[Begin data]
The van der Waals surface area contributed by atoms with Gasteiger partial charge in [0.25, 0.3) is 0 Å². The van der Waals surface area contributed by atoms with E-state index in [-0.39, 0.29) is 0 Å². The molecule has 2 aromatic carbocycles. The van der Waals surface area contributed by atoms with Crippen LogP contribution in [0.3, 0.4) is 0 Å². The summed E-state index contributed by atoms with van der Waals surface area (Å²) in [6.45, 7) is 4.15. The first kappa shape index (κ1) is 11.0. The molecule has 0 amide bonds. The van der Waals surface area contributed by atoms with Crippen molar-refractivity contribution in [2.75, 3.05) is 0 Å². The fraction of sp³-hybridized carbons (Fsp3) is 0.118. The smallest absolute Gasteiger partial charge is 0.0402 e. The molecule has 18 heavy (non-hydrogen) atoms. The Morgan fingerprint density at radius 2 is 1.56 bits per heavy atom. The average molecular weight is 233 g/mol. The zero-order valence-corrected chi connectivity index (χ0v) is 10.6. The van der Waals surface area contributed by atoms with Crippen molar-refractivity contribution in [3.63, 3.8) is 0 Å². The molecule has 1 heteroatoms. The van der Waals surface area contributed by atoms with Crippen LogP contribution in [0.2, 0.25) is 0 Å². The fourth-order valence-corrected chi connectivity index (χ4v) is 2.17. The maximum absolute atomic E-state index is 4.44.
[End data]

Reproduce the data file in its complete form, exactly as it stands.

The van der Waals surface area contributed by atoms with Gasteiger partial charge in [0.25, 0.3) is 0 Å². The van der Waals surface area contributed by atoms with E-state index in [-0.39, 0.29) is 0 Å². The molecule has 2 aromatic carbocycles. The van der Waals surface area contributed by atoms with Crippen LogP contribution in [0.3, 0.4) is 0 Å². The summed E-state index contributed by atoms with van der Waals surface area (Å²) in [6.45, 7) is 4.15. The first kappa shape index (κ1) is 11.0. The molecule has 0 amide bonds. The van der Waals surface area contributed by atoms with Crippen molar-refractivity contribution in [2.75, 3.05) is 0 Å². The fraction of sp³-hybridized carbons (Fsp3) is 0.118. The smallest absolute Gasteiger partial charge is 0.0402 e. The molecule has 18 heavy (non-hydrogen) atoms. The Morgan fingerprint density at radius 2 is 1.56 bits per heavy atom. The average molecular weight is 233 g/mol. The zero-order valence-corrected chi connectivity index (χ0v) is 10.6. The van der Waals surface area contributed by atoms with Crippen molar-refractivity contribution in [3.63, 3.8) is 0 Å². The molecule has 1 heteroatoms. The van der Waals surface area contributed by atoms with Crippen LogP contribution in [0.2, 0.25) is 0 Å². The fourth-order valence-corrected chi connectivity index (χ4v) is 2.17. The maximum absolute atomic E-state index is 4.44.